The Costly Benefits of the US Sugar Program
Michael K. Wohlgenant
US families pay nearly twice the world price for sugar and other sweeteners because of federal government policies intended to protect domestic beet and cane sugar producers from cheaper foreign competitors. This paper examines the economic effects of these policies and proposes a dramatic reversal of course. The highlights include:
1) The US price for sugar has been double that in the rest of the world for over thirty years: Between 1975 and 2008, sugar consumers in the United States paid about twice the world price.
2) The sugar program costs US consumers about $2.4 billion per year: Since the current sugar program was started in 1977, production of HFCS has skyrocketed. As a result, the average American now eats nearly 120 pounds of sugar and HFCS per year, about 20 percent more than in 1975. During this time, the rate of obesity has also skyrocketed. Many doctors believe HFCS is more likely to contribute to obesity and insulin resistance than sugar.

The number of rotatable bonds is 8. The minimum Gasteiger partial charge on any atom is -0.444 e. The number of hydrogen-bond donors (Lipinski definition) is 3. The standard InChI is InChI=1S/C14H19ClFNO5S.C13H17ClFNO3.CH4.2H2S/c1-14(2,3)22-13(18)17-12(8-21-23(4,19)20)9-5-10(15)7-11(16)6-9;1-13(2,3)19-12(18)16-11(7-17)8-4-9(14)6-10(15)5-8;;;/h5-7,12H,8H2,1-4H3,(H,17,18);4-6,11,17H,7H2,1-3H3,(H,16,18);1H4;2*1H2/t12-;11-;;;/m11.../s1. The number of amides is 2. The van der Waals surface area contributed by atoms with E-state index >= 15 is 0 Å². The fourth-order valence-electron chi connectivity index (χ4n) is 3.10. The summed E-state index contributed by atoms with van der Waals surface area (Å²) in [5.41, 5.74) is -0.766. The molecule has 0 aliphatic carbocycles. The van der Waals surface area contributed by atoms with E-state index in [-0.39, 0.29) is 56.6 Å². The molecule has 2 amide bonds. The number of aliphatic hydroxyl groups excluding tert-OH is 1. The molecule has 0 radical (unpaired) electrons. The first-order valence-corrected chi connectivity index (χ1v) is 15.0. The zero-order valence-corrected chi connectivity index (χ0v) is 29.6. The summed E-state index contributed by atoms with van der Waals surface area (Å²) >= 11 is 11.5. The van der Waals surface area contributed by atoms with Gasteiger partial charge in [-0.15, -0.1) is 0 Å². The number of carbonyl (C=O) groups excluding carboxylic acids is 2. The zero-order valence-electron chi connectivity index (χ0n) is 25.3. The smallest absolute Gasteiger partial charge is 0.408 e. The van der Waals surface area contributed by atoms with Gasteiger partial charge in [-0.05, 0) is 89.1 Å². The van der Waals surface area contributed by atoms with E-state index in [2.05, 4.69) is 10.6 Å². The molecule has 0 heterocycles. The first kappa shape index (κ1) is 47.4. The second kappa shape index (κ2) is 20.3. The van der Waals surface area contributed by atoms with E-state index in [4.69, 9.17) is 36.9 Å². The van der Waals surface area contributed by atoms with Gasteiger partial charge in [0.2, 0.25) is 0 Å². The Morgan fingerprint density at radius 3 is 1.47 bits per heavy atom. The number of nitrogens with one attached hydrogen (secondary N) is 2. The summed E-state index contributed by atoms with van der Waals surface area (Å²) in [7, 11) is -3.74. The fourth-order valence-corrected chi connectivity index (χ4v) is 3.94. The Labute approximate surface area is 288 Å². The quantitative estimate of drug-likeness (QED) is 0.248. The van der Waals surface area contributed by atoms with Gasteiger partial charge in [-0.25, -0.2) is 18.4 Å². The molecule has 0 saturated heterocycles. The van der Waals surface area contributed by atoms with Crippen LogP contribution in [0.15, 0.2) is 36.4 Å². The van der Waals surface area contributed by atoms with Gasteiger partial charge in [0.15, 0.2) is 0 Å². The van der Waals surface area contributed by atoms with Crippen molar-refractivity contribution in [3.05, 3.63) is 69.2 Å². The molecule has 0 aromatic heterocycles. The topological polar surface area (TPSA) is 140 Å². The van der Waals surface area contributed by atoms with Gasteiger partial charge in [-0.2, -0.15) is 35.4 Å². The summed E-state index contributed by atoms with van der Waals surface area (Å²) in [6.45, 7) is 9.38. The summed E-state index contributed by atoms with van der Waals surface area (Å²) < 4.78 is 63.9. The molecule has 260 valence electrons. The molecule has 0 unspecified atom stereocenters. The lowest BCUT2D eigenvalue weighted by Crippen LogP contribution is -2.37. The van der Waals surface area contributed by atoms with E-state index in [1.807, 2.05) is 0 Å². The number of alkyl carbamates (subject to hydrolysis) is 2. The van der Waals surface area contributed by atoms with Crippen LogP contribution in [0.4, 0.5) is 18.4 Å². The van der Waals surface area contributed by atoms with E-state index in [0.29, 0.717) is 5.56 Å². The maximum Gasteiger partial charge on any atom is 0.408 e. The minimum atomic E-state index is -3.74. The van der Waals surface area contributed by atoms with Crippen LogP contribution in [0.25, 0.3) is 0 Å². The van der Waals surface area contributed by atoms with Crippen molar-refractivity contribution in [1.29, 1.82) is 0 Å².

3) The sugar program’s cost has created the high-fructose corn syrup (HFCS) industry: In fact, crop support prices are based on a historical period arbitrarily judged to have offered fair pricing. Much of the recent price volatility can be attributed to ethanol and renewable fuel policies.
4) The sugar program should be repealed: Alternatives to the sugar program, such as a Canadian-style supply-management program, would still artificially boost sugar prices. Buying out sugar producers, as was done to end tobacco production controls in the 1990s, would be expensive, costing taxpayers between $1 billion and $1.6 billion. The only reasonable policy is no policy: the sugar program should be repealed.